Judging at North West heat of the Big Bang Competition

This post has been written by Rob Beynon. If you are interested in the Big Bang North West, check also this other post detailing many contributions our students and post-doctoral researchers made to the event, including some more judging by Rebecca Jones and Beth Levick.

VictoriaHVictoria Harman, STEM Ambassador and member of the Centre for Proteome Research has completed another year as judge in the North West heat of the Big Bang Competition. Victoria has been a judge for four years, and has been acting as a head science judge for the last two.

What’s involved? Judge are allocated a judging partner and about five projects to assess in the morning being given about 20min to speak to each group/individual. The score is based on criteria such as planning, method design, analysis of results, whether the project is the student’s own idea, and how well it is presented.

There’s quite a lot of pressure on judges – the students have worked so hard over the last academic year on their projects and assessment in just 20 minutes is a big responsibility!

Students dedicate their spare time to produce a project – sometimes individuals, mostly teams. There are juniors, intermediates and seniors categories so there is quite an age span.  As with all competitions there is a range in the standard of projects but every single student or group puts in a lot of hard work. Victoria comments “It’s wonderful to see how proud they are of their work. Some students can be nervous to begin with but in the end they’re all so eager to tell you all about what they have achieved”.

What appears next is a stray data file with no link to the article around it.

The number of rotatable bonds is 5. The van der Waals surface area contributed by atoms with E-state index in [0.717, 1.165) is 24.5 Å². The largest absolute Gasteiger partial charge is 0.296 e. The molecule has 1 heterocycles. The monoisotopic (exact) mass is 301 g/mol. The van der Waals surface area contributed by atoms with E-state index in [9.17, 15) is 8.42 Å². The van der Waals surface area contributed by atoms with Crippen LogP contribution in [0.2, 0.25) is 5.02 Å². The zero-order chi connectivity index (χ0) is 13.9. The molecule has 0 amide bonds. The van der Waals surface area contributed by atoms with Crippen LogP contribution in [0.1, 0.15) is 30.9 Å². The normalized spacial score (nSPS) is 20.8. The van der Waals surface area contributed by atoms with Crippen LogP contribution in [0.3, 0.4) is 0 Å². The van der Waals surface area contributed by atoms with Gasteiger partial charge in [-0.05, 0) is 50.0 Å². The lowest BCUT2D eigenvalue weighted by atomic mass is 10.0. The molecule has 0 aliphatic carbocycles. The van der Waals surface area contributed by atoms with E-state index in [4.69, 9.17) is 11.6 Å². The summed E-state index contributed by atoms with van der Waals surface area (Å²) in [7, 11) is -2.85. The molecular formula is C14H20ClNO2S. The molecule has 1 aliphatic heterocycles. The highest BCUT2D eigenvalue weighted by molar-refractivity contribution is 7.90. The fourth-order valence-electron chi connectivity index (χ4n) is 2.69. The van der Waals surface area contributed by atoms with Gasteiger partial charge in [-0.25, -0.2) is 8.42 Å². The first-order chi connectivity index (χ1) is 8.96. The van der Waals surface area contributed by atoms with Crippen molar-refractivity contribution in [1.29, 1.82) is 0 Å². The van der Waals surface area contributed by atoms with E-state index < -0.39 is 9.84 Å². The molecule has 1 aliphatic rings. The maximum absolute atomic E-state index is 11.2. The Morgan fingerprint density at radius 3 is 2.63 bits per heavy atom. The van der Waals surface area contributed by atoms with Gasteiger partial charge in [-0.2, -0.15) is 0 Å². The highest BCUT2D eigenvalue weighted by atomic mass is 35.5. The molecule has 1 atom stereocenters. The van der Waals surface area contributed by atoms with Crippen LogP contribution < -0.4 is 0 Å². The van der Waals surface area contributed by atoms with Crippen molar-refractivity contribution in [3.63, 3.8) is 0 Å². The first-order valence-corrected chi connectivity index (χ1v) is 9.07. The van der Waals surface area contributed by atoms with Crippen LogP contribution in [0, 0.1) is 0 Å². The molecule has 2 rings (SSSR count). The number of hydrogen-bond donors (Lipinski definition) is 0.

prize.jpg

After the morning judging session, the head judges review the scores for the science projects from the morning, and select projects for the shortlist for the nationals. A smaller team of head judges and moderators then meets the students again to review the shortlisted projects before selecting those that will be put forward for the national final. A project is nominated for the Endeavour prize which recognizes exceptional hard work, determination and enthusiasm from a student or team.

Victoria says “The Endeavour prize is actually my favorite bit. Considering that science isn’t always about getting the perfect results it’s brilliant to be able to recognize a student or students who have really put their heart and soul into a project”.

If you’d be interested in engaging with the Big Bang Competition, feel free to get in touch with Victoria (vharman@liverpool.ac.uk). She’ll direct you to the right people.

 

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